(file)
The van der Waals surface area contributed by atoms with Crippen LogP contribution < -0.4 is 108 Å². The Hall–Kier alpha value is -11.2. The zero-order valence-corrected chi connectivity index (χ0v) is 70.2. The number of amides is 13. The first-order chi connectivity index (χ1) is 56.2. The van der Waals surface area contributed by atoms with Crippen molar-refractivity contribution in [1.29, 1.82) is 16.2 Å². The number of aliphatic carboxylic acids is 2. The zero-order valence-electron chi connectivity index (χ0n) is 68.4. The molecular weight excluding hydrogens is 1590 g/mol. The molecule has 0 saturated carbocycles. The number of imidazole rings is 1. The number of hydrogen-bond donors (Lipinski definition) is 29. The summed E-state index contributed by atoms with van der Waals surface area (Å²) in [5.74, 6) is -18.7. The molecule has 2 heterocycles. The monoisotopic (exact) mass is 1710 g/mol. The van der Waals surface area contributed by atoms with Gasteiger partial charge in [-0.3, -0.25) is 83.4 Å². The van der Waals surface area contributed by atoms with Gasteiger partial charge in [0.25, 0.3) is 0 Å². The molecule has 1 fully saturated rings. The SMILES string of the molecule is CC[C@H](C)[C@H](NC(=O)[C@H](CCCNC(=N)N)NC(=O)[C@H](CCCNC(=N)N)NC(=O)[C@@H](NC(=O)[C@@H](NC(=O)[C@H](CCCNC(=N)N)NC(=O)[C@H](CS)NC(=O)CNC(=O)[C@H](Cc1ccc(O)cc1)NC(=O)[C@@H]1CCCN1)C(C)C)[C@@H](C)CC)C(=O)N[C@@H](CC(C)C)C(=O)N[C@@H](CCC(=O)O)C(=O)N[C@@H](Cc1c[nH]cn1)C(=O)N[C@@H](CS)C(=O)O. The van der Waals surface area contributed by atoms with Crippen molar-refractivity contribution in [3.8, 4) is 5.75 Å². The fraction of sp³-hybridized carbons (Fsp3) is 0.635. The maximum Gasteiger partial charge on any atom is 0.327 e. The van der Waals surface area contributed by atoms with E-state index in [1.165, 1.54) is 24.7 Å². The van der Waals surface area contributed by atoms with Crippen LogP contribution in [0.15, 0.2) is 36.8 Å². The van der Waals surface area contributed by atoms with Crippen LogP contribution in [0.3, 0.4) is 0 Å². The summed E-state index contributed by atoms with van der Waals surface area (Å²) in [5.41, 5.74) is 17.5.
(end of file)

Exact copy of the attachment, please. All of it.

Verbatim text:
The van der Waals surface area contributed by atoms with Crippen LogP contribution < -0.4 is 108 Å². The Hall–Kier alpha value is -11.2. The zero-order valence-corrected chi connectivity index (χ0v) is 70.2. The number of amides is 13. The first-order chi connectivity index (χ1) is 56.2. The van der Waals surface area contributed by atoms with Crippen molar-refractivity contribution in [1.29, 1.82) is 16.2 Å². The number of aliphatic carboxylic acids is 2. The zero-order valence-electron chi connectivity index (χ0n) is 68.4. The molecular weight excluding hydrogens is 1590 g/mol. The molecule has 0 saturated carbocycles. The number of imidazole rings is 1. The number of hydrogen-bond donors (Lipinski definition) is 29. The summed E-state index contributed by atoms with van der Waals surface area (Å²) in [5.74, 6) is -18.7. The molecule has 2 heterocycles. The monoisotopic (exact) mass is 1710 g/mol. The van der Waals surface area contributed by atoms with Gasteiger partial charge in [-0.3, -0.25) is 83.4 Å². The van der Waals surface area contributed by atoms with Gasteiger partial charge in [0.25, 0.3) is 0 Å². The molecule has 1 fully saturated rings. The SMILES string of the molecule is CC[C@H](C)[C@H](NC(=O)[C@H](CCCNC(=N)N)NC(=O)[C@H](CCCNC(=N)N)NC(=O)[C@@H](NC(=O)[C@@H](NC(=O)[C@H](CCCNC(=N)N)NC(=O)[C@H](CS)NC(=O)CNC(=O)[C@H](Cc1ccc(O)cc1)NC(=O)[C@@H]1CCCN1)C(C)C)[C@@H](C)CC)C(=O)N[C@@H](CC(C)C)C(=O)N[C@@H](CCC(=O)O)C(=O)N[C@@H](Cc1c[nH]cn1)C(=O)N[C@@H](CS)C(=O)O. The van der Waals surface area contributed by atoms with Crippen molar-refractivity contribution in [3.8, 4) is 5.75 Å². The fraction of sp³-hybridized carbons (Fsp3) is 0.635. The maximum Gasteiger partial charge on any atom is 0.327 e. The van der Waals surface area contributed by atoms with E-state index in [1.165, 1.54) is 24.7 Å². The van der Waals surface area contributed by atoms with Crippen LogP contribution in [0.15, 0.2) is 36.8 Å². The van der Waals surface area contributed by atoms with Crippen LogP contribution in [0.3, 0.4) is 0 Å². The summed E-state index contributed by atoms with van der Waals surface area (Å²) in [5.41, 5.74) is 17.5.